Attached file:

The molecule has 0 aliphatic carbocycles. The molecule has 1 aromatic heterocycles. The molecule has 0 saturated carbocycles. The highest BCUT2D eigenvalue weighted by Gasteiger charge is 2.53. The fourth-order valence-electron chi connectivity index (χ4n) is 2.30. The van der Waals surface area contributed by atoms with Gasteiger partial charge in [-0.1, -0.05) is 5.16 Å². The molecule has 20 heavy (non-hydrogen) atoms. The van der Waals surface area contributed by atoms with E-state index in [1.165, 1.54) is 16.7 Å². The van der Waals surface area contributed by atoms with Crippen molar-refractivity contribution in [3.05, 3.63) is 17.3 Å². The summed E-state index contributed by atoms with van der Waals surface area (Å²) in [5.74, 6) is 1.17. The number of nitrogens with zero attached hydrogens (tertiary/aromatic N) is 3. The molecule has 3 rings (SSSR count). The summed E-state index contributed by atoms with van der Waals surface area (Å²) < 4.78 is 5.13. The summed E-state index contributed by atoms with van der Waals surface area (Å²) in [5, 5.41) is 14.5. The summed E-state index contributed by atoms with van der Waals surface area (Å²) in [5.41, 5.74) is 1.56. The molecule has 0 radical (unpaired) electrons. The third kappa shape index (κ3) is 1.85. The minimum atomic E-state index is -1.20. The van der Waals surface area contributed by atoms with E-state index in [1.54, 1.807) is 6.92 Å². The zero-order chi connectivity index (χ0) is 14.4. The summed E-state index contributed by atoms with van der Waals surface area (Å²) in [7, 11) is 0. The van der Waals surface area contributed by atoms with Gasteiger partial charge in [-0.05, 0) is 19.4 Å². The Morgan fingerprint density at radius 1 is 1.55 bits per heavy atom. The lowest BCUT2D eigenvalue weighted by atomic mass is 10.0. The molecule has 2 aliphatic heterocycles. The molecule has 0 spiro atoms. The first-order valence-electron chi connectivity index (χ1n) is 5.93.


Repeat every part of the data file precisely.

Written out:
The molecule has 0 aliphatic carbocycles. The molecule has 1 aromatic heterocycles. The molecule has 0 saturated carbocycles. The highest BCUT2D eigenvalue weighted by Gasteiger charge is 2.53. The fourth-order valence-electron chi connectivity index (χ4n) is 2.30. The van der Waals surface area contributed by atoms with Gasteiger partial charge in [-0.1, -0.05) is 5.16 Å². The molecule has 20 heavy (non-hydrogen) atoms. The van der Waals surface area contributed by atoms with E-state index in [1.165, 1.54) is 16.7 Å². The van der Waals surface area contributed by atoms with Crippen molar-refractivity contribution in [3.05, 3.63) is 17.3 Å². The summed E-state index contributed by atoms with van der Waals surface area (Å²) in [5.74, 6) is 1.17. The number of nitrogens with zero attached hydrogens (tertiary/aromatic N) is 3. The molecule has 3 rings (SSSR count). The summed E-state index contributed by atoms with van der Waals surface area (Å²) < 4.78 is 5.13. The summed E-state index contributed by atoms with van der Waals surface area (Å²) in [5, 5.41) is 14.5. The summed E-state index contributed by atoms with van der Waals surface area (Å²) in [5.41, 5.74) is 1.56. The molecule has 0 radical (unpaired) electrons. The third kappa shape index (κ3) is 1.85. The minimum atomic E-state index is -1.20. The van der Waals surface area contributed by atoms with E-state index in [1.54, 1.807) is 6.92 Å². The zero-order chi connectivity index (χ0) is 14.4. The summed E-state index contributed by atoms with van der Waals surface area (Å²) in [7, 11) is 0. The van der Waals surface area contributed by atoms with Gasteiger partial charge in [-0.05, 0) is 19.4 Å². The Morgan fingerprint density at radius 1 is 1.55 bits per heavy atom. The lowest BCUT2D eigenvalue weighted by atomic mass is 10.0. The molecule has 2 aliphatic heterocycles. The molecule has 0 spiro atoms. The first-order valence-electron chi connectivity index (χ1n) is 5.93.